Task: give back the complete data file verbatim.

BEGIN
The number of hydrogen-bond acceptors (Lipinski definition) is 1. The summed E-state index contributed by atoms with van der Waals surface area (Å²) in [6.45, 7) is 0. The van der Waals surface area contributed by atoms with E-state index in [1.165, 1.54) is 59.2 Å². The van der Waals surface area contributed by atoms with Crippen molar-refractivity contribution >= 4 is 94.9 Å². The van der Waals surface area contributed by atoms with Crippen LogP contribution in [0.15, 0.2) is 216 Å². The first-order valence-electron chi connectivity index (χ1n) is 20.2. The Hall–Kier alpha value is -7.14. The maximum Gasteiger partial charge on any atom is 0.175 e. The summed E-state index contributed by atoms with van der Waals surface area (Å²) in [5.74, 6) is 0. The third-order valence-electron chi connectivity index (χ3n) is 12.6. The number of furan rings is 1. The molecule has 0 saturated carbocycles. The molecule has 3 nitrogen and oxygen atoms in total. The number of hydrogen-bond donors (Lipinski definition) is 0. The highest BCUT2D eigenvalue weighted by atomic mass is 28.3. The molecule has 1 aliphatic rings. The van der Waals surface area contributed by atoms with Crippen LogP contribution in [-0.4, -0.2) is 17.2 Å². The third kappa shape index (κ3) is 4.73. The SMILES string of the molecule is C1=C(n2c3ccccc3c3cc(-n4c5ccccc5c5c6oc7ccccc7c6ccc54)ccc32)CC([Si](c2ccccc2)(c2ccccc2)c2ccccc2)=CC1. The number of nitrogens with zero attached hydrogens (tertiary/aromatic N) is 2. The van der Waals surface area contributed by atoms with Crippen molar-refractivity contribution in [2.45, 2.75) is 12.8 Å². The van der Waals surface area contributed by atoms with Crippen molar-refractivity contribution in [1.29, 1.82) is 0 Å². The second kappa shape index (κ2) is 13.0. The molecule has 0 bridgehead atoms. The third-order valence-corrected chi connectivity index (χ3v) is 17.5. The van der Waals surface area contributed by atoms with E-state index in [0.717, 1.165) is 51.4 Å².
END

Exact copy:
The number of hydrogen-bond acceptors (Lipinski definition) is 1. The summed E-state index contributed by atoms with van der Waals surface area (Å²) in [6.45, 7) is 0. The van der Waals surface area contributed by atoms with E-state index in [1.165, 1.54) is 59.2 Å². The van der Waals surface area contributed by atoms with Crippen molar-refractivity contribution >= 4 is 94.9 Å². The van der Waals surface area contributed by atoms with Crippen LogP contribution in [0.15, 0.2) is 216 Å². The first-order valence-electron chi connectivity index (χ1n) is 20.2. The Hall–Kier alpha value is -7.14. The maximum Gasteiger partial charge on any atom is 0.175 e. The summed E-state index contributed by atoms with van der Waals surface area (Å²) in [5.74, 6) is 0. The third-order valence-electron chi connectivity index (χ3n) is 12.6. The number of furan rings is 1. The molecule has 0 saturated carbocycles. The molecule has 3 nitrogen and oxygen atoms in total. The number of hydrogen-bond donors (Lipinski definition) is 0. The highest BCUT2D eigenvalue weighted by atomic mass is 28.3. The molecule has 1 aliphatic rings. The van der Waals surface area contributed by atoms with Crippen LogP contribution in [-0.4, -0.2) is 17.2 Å². The third kappa shape index (κ3) is 4.73. The SMILES string of the molecule is C1=C(n2c3ccccc3c3cc(-n4c5ccccc5c5c6oc7ccccc7c6ccc54)ccc32)CC([Si](c2ccccc2)(c2ccccc2)c2ccccc2)=CC1. The number of nitrogens with zero attached hydrogens (tertiary/aromatic N) is 2. The van der Waals surface area contributed by atoms with Crippen molar-refractivity contribution in [2.45, 2.75) is 12.8 Å². The van der Waals surface area contributed by atoms with Crippen molar-refractivity contribution in [1.29, 1.82) is 0 Å². The second kappa shape index (κ2) is 13.0. The molecule has 0 bridgehead atoms. The third-order valence-corrected chi connectivity index (χ3v) is 17.5. The van der Waals surface area contributed by atoms with E-state index in [0.717, 1.165) is 51.4 Å².